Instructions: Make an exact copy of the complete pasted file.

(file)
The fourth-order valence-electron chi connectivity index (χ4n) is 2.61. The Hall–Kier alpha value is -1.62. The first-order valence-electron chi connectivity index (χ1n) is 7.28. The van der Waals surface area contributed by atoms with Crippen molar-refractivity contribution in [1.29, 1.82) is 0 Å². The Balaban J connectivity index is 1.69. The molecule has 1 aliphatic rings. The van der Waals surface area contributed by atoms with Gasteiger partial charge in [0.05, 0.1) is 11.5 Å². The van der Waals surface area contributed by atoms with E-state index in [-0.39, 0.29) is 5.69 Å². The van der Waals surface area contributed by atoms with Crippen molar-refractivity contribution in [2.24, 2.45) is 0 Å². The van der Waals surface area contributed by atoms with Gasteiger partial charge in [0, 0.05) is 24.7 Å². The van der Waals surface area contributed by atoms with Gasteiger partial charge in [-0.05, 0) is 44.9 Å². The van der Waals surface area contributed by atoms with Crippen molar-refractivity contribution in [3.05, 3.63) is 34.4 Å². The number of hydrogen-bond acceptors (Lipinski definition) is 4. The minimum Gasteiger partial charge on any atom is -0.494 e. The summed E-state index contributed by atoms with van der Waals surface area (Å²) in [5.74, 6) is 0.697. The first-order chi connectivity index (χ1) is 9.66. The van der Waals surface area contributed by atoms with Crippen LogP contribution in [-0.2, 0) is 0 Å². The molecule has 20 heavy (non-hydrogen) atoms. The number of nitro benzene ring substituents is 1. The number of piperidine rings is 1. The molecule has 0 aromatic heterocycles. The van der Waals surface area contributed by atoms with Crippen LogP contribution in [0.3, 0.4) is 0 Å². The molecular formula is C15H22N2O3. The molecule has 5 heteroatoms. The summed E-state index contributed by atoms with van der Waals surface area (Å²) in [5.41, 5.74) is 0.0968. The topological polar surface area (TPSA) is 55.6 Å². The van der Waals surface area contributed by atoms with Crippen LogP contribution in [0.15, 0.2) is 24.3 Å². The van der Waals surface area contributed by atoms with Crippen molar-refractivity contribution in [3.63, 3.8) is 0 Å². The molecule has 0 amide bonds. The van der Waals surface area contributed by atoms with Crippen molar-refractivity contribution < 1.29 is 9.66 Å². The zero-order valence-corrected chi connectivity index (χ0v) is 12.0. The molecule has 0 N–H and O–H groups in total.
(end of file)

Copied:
The fourth-order valence-electron chi connectivity index (χ4n) is 2.61. The Hall–Kier alpha value is -1.62. The first-order valence-electron chi connectivity index (χ1n) is 7.28. The van der Waals surface area contributed by atoms with Crippen molar-refractivity contribution in [1.29, 1.82) is 0 Å². The Balaban J connectivity index is 1.69. The molecule has 1 aliphatic rings. The van der Waals surface area contributed by atoms with Gasteiger partial charge in [0.05, 0.1) is 11.5 Å². The van der Waals surface area contributed by atoms with E-state index in [-0.39, 0.29) is 5.69 Å². The van der Waals surface area contributed by atoms with Crippen molar-refractivity contribution in [2.24, 2.45) is 0 Å². The van der Waals surface area contributed by atoms with Gasteiger partial charge in [0, 0.05) is 24.7 Å². The van der Waals surface area contributed by atoms with Gasteiger partial charge in [-0.05, 0) is 44.9 Å². The van der Waals surface area contributed by atoms with Crippen molar-refractivity contribution in [3.05, 3.63) is 34.4 Å². The number of hydrogen-bond acceptors (Lipinski definition) is 4. The minimum Gasteiger partial charge on any atom is -0.494 e. The summed E-state index contributed by atoms with van der Waals surface area (Å²) in [5.74, 6) is 0.697. The first-order chi connectivity index (χ1) is 9.66. The van der Waals surface area contributed by atoms with Crippen LogP contribution in [-0.2, 0) is 0 Å². The molecule has 20 heavy (non-hydrogen) atoms. The number of nitro benzene ring substituents is 1. The number of piperidine rings is 1. The molecule has 0 aromatic heterocycles. The van der Waals surface area contributed by atoms with Crippen LogP contribution in [0.3, 0.4) is 0 Å². The molecular formula is C15H22N2O3. The molecule has 5 heteroatoms. The summed E-state index contributed by atoms with van der Waals surface area (Å²) in [5.41, 5.74) is 0.0968. The topological polar surface area (TPSA) is 55.6 Å². The van der Waals surface area contributed by atoms with Crippen LogP contribution in [0.15, 0.2) is 24.3 Å². The van der Waals surface area contributed by atoms with Crippen molar-refractivity contribution in [3.63, 3.8) is 0 Å². The molecule has 0 amide bonds. The van der Waals surface area contributed by atoms with Crippen molar-refractivity contribution < 1.29 is 9.66 Å². The zero-order valence-corrected chi connectivity index (χ0v) is 12.0. The molecule has 0 N–H and O–H groups in total.